How long will ETS be in effect?

The ETS will be in effect for six months, at which point OSHA will determine if the temporary standard should be made permanent.

How is the 100-plus employee threshold determined?

The threshold is determined per company rather than per location and covers all U.S. employees. An employer is covered if, at any time during the period the ETS is in effect, they have at least 100 employees, even if at times they have fewer than 100 employees.

Do part-time employees and independent contractors count towards the 100-employee threshold?

Part-time employees are included in the 100-employee threshold. Independent contractors are not included.

What about employees who work from home?

Employees working from home do count towards the 100-employee threshold, but they do not have to be vaccinated or tested if they are not coming into contact with other employees or customers.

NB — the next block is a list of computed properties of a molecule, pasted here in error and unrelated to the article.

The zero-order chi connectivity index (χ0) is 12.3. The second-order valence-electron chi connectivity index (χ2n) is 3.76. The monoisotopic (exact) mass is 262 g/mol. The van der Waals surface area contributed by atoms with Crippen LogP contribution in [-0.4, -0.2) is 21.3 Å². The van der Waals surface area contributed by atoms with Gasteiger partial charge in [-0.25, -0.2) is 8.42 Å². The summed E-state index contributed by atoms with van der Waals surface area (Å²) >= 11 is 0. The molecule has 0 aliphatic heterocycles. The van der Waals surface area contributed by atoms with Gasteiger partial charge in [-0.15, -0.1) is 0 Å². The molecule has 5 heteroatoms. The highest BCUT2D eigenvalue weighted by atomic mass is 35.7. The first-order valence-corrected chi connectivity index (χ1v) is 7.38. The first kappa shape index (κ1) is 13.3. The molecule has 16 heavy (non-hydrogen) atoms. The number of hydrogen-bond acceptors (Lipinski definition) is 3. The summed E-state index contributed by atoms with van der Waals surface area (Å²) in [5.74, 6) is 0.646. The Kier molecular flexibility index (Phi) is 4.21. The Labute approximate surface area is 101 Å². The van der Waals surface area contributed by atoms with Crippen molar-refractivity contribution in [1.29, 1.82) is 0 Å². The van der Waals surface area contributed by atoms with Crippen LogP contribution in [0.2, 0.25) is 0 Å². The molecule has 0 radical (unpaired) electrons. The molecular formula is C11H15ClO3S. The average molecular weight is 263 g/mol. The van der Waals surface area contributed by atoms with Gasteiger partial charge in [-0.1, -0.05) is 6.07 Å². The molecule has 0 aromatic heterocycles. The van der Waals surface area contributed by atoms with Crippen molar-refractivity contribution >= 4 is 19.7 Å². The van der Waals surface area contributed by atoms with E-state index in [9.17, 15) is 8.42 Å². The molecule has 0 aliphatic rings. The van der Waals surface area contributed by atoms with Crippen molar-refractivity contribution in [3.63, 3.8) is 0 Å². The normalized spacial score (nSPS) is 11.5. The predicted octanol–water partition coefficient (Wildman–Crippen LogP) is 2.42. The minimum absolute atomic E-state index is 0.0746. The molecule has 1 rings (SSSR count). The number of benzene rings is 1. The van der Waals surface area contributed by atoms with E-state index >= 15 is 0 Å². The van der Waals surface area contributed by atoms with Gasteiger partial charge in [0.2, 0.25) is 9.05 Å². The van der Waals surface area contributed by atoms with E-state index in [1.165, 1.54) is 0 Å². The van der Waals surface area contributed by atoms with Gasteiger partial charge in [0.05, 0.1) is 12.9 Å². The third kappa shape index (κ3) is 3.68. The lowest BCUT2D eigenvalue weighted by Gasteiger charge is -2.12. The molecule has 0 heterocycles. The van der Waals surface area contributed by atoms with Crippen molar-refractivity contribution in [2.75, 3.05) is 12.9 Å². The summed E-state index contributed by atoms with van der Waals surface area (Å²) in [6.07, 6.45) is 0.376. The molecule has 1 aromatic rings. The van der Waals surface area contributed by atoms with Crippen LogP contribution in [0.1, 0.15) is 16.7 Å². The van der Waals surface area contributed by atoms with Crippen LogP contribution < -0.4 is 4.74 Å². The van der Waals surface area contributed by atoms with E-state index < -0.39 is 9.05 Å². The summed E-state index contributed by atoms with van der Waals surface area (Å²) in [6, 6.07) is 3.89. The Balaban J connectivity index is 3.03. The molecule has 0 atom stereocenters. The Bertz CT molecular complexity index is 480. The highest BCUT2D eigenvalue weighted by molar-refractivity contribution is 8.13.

Do I have to provide paid time off for vaccinations?

Employers must provide four hours of paid leave for each vaccination dose and allow “reasonable” time off to recover from side effects, which OSHA has suggested is about two days.

Do I have to provide or pay for testing?

No, employers are not required to provide or pay for tests. However, other laws outside of the ETS may have these requirements for exceptions, such as for those with religious or medical accommodations.

The ETS will be in effect for six months, at which point OSHA will determine if the temporary standard should be made permanent.

What happens if an employee tests positive?